Esophageal cancer risk could be reduced by esomeprazole and low dose aspirin

According to the results of a phase III trial presented at the 2018 ASCO Annual Meeting, two simple over-the-counter medicines – high dose esomeprazole and low dose aspirin when taken regularly can moderately lessen the risk of high grade esophageal cancer in patients who are diagnosed with Barrett’s esophagus when taken for at least 7 years.

Upper Gastrointestinal Endoscopy,Esophageal cancer. Image Credit: Whitetherock Photo / Shutterstock
Upper Gastrointestinal Endoscopy, Esophageal cancer. Image Credit: Whitetherock Photo / Shutterstock

The results of the ASPECT trial were discussed at the meeting that showed that these two drugs can reduce the all-cause mortality. In the combination is high dose esomeprazole which is a proton pump inhibitor (PPI). It can supress the production of gastric acids. It is given here at high doses – 40mg twice a day. The other drug in the combination is aspirin in low doses.

The team compared standard-dose esomeprazole (20 mg once daily) with the high dose esomeprazole and found that the high dose provides a significant improvement in time to death due to any cause after diagnosis with esophageal cancer or high grade dysplasia after a medial follow up of 8.9 years. High dose combination showed a most effectiveness in reducing the risk of death compared to standard dose of esomeprazole alone.

The risk of esophageal cancer is high among those with Barrett’s esophagus. It develops due to long term gastroesophageal reflux disease (GERD) where the acid tends to damage the squamous mucosa lining the esophagus and when the lesions heal, the columnar cells are replaced by squamous ones. It affects around 2 percent of the population and in 80 to 90 percent cases gives rise to esophageal cancers.

According to lead author Janusz Jankowski, deputy vice chancellor of the Royal College of Surgeons in Ireland and a consultant clinical adviser at the National Institutes for Health and Care Excellence, said that the study reveals the actual effect which may seem small because of the rare incidence of these events but the impact on the patients is huge. The lifetime risk of esophageal cancer is 2 percent he said. In studies such as these the number of patients needed to treat (number needed to treat or NNT) with the medication before one case of the cancer related death can be prevented is calculated. Janusz explained that the NNT is 1 in 34 for esomeprazole high dose and 1 in 43 for low dose aspirin.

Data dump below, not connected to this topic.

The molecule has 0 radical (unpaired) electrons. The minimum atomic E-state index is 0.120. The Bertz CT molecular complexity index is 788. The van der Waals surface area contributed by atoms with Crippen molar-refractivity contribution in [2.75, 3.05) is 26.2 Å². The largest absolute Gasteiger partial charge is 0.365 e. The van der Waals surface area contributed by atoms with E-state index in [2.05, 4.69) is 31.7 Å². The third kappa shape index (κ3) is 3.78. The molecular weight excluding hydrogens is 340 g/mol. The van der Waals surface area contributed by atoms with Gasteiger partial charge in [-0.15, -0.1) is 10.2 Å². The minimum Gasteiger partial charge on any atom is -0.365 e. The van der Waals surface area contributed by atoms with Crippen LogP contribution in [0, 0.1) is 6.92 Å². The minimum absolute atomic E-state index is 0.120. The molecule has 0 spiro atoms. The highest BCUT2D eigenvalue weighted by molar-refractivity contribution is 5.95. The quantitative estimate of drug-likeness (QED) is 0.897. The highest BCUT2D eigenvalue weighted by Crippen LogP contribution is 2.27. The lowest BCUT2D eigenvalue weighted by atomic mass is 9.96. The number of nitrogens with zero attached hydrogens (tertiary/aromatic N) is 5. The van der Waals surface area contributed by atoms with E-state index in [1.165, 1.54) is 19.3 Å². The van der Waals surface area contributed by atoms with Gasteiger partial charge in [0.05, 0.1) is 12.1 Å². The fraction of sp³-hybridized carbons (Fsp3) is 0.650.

The incidence of esophageal cancer according to the National Cancer Institute’s Surveillance, Epidemiology, and End Results (SEER) Program is 1 percent of all new cancers in the United States in 2018 and the estimated rate of survival in 5 years is 19.2 percent. SEER says an estimated 17290 people will be diagnosed with this cancer this year. According to Cancer Research UK there will be 9211 new cases of this cancer this year. Jankowski said that in the last four decades there has not been much improvement in the outcome of esophageal cancers.

In this ASPECT study patients from Canada and UK were recruited since 1999. These patients had over 1 cm of Barrett’s esophagus at the beginning of the study and did not have esophageal adenocarcinoma or high grade dysplasia at the start of the study. There were 2563 patients who were given either high dose or low dose esomeprazole alone or in combination with 300 mg of aspirin or 330mg of aspirin in Canada. The patients continued the medications for 8 to 10 years. There were very few (1 percent) adverse events seen with the medications. This was an important finding because for a drug to prevent a cancer or a disease, it needs to be taken for a long period of time and that means it has to be proven safe so that the benefits are more than the risk explained Jankowski.

Dr. Ananya Mandal

Written by

Dr. Ananya Mandal

Dr. Ananya Mandal is a doctor by profession, lecturer by vocation and a medical writer by passion. She specialized in Clinical Pharmacology after her bachelor's (MBBS). For her, health communication is not just writing complicated reviews for professionals but making medical knowledge understandable and available to the general public as well.


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  1. Srinivasan Ramamurthy Srinivasan Ramamurthy India says:

    Is pantoprazaol equivalent to esomeprazaol in their effects?

  2. Srinivasan Ramamurthy Srinivasan Ramamurthy India says:

    Are pantoprazaol and esomeprazaol equivalent   in their effects?

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